Before learning to be proficient in the mystic arts, Dr. Strange is callous, demeaning, and holds an unrealistic sense of superiority over others. He sees others only in comparison to himself, and infers a disdain for them by way of intelligence, class, and profession. After his horrific accident, Dr. Strange doubles down on his hierarchical beliefs. Because he accepts a western model of fixed categories, labels, and physical constructs of the self and others, he interprets his injury as a devastating loss. His sense of self is fixed; without his hands, he can no longer perform surgery, and is therefore of no value. He sees himself as vulnerable, weak, broken; he hates himself, as he would anyone who isn't a prolific surgeon.
We explore the way the film integrates eastern and western philosophies, belief systems, and healing models. Dr. Strange learns to expand his abilities not by regaining the use of his hands; but welcoming less tangible forms of functioning. He learns to heal spiritually, not physically. In fact, The Ancient One teaches Dr. Strange how to open his senses to the awareness of energy in other dimensions, and to harness that energy to skillfully conjure spells to create weapons, shields, and illusions in order to help protect the sanctums from threats.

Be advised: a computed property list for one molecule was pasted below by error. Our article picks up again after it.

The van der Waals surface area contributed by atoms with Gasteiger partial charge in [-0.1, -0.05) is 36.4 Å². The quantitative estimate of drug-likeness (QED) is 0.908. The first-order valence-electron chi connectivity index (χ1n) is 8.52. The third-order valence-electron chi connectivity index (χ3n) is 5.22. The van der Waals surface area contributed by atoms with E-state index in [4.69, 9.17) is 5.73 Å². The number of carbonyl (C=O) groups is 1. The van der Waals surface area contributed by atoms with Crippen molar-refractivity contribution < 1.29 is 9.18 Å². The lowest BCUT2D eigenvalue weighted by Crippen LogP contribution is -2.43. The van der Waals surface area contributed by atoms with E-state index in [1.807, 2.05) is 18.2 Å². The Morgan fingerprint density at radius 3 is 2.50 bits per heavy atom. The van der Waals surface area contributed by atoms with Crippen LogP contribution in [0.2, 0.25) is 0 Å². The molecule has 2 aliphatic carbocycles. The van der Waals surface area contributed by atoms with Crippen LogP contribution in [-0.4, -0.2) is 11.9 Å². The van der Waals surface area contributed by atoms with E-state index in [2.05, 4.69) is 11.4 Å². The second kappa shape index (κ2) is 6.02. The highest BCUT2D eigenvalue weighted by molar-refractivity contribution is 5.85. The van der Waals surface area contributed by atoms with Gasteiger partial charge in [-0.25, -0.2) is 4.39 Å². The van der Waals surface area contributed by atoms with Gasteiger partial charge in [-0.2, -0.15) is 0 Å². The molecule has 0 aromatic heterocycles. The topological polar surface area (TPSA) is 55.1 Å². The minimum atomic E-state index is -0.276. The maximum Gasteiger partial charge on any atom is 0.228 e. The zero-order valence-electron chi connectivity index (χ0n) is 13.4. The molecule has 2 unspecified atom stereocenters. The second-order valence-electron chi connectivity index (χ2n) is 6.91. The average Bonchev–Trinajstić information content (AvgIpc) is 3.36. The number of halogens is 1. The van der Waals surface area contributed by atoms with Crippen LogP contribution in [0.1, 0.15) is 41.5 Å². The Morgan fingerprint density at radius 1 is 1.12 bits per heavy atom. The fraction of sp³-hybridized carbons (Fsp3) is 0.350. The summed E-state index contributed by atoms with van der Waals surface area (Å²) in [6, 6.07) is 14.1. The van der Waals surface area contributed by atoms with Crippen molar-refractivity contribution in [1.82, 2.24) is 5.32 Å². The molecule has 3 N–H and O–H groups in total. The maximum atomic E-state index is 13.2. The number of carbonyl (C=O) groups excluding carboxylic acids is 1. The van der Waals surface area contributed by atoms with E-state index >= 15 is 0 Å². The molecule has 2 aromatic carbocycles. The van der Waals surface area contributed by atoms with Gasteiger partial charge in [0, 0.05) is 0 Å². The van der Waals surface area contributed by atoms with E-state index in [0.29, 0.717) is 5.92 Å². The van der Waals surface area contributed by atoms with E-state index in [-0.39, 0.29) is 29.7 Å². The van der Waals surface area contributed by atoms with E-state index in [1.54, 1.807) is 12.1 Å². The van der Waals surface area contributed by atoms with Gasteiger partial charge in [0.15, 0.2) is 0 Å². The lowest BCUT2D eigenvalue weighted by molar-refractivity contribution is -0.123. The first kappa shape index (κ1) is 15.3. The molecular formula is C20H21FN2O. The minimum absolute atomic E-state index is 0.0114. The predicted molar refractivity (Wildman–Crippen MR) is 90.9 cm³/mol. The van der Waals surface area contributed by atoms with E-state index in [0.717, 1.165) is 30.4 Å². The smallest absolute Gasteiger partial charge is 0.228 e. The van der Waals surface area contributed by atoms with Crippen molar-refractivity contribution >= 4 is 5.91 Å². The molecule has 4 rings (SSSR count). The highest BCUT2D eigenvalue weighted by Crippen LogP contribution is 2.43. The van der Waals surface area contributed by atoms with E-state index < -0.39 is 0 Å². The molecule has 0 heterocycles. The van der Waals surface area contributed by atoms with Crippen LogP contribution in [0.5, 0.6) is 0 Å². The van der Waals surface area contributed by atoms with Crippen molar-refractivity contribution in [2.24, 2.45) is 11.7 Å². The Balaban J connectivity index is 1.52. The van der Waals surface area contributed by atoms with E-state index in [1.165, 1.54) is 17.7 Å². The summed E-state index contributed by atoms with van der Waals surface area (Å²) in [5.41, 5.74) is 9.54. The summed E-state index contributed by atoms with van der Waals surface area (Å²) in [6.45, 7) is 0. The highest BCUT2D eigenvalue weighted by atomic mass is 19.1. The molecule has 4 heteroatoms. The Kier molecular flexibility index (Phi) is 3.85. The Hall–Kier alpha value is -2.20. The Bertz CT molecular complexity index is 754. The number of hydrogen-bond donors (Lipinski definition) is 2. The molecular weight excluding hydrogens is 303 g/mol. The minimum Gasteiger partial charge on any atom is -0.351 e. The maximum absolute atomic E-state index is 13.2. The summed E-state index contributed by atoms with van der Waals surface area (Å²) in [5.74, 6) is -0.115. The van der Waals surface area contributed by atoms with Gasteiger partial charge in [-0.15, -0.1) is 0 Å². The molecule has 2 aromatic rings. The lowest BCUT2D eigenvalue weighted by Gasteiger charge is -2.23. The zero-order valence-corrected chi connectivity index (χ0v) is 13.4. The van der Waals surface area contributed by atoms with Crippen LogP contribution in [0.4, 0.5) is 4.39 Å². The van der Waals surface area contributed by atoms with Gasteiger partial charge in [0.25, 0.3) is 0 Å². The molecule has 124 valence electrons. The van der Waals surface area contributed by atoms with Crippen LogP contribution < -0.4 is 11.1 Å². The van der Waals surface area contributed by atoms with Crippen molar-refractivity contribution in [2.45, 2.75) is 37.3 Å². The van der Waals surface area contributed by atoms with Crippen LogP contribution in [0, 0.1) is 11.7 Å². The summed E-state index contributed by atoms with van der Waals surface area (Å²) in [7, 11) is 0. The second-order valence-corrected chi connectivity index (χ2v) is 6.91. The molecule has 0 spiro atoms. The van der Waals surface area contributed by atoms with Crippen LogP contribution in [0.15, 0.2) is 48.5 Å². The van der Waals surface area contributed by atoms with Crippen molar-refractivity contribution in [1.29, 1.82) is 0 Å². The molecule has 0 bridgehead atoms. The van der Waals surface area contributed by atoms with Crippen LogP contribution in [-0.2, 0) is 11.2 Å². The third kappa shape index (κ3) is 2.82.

Dr. Strange ascends as a master of the mystic arts, but he also demonstrates the importance of the growth mindset - our mental openness, flexibility, and curiosity. By letting go of the fixed rules and textbook models of the science he knows, Strange welcomes the subjective and introspective practices that can also give way to healing and self-betterment. He gains a more expansive and transcendental concept of the self and others. This approach is critical to modern psychological science. Integrating psychology and philosophy with traditional science creates a more expansive and harmonious version of our treatment models. As a way to embrace the power of our human senses, we demonstrate a brief exercise in mindfulness.
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